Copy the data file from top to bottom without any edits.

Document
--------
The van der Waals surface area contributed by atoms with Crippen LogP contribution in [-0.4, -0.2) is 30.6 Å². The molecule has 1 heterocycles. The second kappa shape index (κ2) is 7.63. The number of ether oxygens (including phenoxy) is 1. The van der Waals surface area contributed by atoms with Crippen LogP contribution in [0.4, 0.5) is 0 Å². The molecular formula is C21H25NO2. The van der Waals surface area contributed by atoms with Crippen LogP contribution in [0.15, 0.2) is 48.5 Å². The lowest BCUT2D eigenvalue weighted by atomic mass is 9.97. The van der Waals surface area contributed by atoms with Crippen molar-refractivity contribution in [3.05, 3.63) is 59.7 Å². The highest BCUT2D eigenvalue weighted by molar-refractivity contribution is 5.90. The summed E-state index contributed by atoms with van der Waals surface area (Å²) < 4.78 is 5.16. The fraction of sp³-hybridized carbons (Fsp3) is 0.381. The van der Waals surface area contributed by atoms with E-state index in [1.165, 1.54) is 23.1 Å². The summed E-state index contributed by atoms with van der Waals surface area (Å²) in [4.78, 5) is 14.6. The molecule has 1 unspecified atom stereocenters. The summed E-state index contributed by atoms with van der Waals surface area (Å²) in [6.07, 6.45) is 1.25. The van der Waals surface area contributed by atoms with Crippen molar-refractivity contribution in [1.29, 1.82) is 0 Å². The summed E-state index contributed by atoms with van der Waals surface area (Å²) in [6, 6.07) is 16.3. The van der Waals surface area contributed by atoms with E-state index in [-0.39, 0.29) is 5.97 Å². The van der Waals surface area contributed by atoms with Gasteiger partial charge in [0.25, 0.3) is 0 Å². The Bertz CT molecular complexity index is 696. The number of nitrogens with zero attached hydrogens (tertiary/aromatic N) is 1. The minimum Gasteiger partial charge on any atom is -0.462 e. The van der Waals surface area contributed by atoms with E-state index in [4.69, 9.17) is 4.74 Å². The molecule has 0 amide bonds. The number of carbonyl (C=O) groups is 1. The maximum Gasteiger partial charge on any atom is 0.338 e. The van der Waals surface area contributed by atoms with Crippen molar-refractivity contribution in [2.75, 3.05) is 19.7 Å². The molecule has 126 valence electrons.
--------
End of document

The van der Waals surface area contributed by atoms with Crippen LogP contribution in [-0.4, -0.2) is 30.6 Å². The molecule has 1 heterocycles. The second kappa shape index (κ2) is 7.63. The number of ether oxygens (including phenoxy) is 1. The van der Waals surface area contributed by atoms with Crippen LogP contribution in [0.4, 0.5) is 0 Å². The molecular formula is C21H25NO2. The van der Waals surface area contributed by atoms with Crippen LogP contribution in [0.15, 0.2) is 48.5 Å². The lowest BCUT2D eigenvalue weighted by atomic mass is 9.97. The van der Waals surface area contributed by atoms with Crippen molar-refractivity contribution in [3.05, 3.63) is 59.7 Å². The highest BCUT2D eigenvalue weighted by molar-refractivity contribution is 5.90. The summed E-state index contributed by atoms with van der Waals surface area (Å²) < 4.78 is 5.16. The fraction of sp³-hybridized carbons (Fsp3) is 0.381. The van der Waals surface area contributed by atoms with E-state index in [1.165, 1.54) is 23.1 Å². The summed E-state index contributed by atoms with van der Waals surface area (Å²) in [4.78, 5) is 14.6. The molecule has 1 unspecified atom stereocenters. The summed E-state index contributed by atoms with van der Waals surface area (Å²) in [6.07, 6.45) is 1.25. The van der Waals surface area contributed by atoms with Crippen molar-refractivity contribution in [1.29, 1.82) is 0 Å². The summed E-state index contributed by atoms with van der Waals surface area (Å²) in [6, 6.07) is 16.3. The van der Waals surface area contributed by atoms with E-state index in [-0.39, 0.29) is 5.97 Å². The van der Waals surface area contributed by atoms with Gasteiger partial charge in [0.25, 0.3) is 0 Å². The Bertz CT molecular complexity index is 696. The number of nitrogens with zero attached hydrogens (tertiary/aromatic N) is 1. The minimum Gasteiger partial charge on any atom is -0.462 e. The van der Waals surface area contributed by atoms with E-state index in [4.69, 9.17) is 4.74 Å². The molecule has 0 amide bonds. The number of carbonyl (C=O) groups is 1. The maximum Gasteiger partial charge on any atom is 0.338 e. The van der Waals surface area contributed by atoms with Crippen molar-refractivity contribution in [2.75, 3.05) is 19.7 Å². The molecule has 126 valence electrons.